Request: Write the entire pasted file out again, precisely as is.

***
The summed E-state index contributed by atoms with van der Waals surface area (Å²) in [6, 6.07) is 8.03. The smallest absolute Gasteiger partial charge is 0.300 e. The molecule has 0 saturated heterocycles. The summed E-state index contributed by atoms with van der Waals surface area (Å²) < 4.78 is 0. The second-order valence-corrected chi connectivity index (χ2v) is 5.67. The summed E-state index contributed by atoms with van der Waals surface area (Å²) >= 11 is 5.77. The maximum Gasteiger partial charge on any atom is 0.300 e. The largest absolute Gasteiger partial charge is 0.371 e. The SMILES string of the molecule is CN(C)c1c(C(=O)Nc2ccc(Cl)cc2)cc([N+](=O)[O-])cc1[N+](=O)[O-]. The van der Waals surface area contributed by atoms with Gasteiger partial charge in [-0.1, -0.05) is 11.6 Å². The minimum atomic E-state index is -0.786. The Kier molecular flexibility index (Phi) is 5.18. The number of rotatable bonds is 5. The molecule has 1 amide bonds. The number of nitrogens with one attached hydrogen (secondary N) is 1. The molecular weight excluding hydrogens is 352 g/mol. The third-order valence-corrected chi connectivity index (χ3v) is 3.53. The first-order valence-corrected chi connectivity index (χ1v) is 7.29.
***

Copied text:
The summed E-state index contributed by atoms with van der Waals surface area (Å²) in [6, 6.07) is 8.03. The smallest absolute Gasteiger partial charge is 0.300 e. The molecule has 0 saturated heterocycles. The summed E-state index contributed by atoms with van der Waals surface area (Å²) < 4.78 is 0. The second-order valence-corrected chi connectivity index (χ2v) is 5.67. The summed E-state index contributed by atoms with van der Waals surface area (Å²) >= 11 is 5.77. The maximum Gasteiger partial charge on any atom is 0.300 e. The largest absolute Gasteiger partial charge is 0.371 e. The SMILES string of the molecule is CN(C)c1c(C(=O)Nc2ccc(Cl)cc2)cc([N+](=O)[O-])cc1[N+](=O)[O-]. The van der Waals surface area contributed by atoms with Gasteiger partial charge in [-0.1, -0.05) is 11.6 Å². The minimum atomic E-state index is -0.786. The Kier molecular flexibility index (Phi) is 5.18. The number of rotatable bonds is 5. The molecule has 1 amide bonds. The number of nitrogens with one attached hydrogen (secondary N) is 1. The molecular weight excluding hydrogens is 352 g/mol. The third-order valence-corrected chi connectivity index (χ3v) is 3.53. The first-order valence-corrected chi connectivity index (χ1v) is 7.29.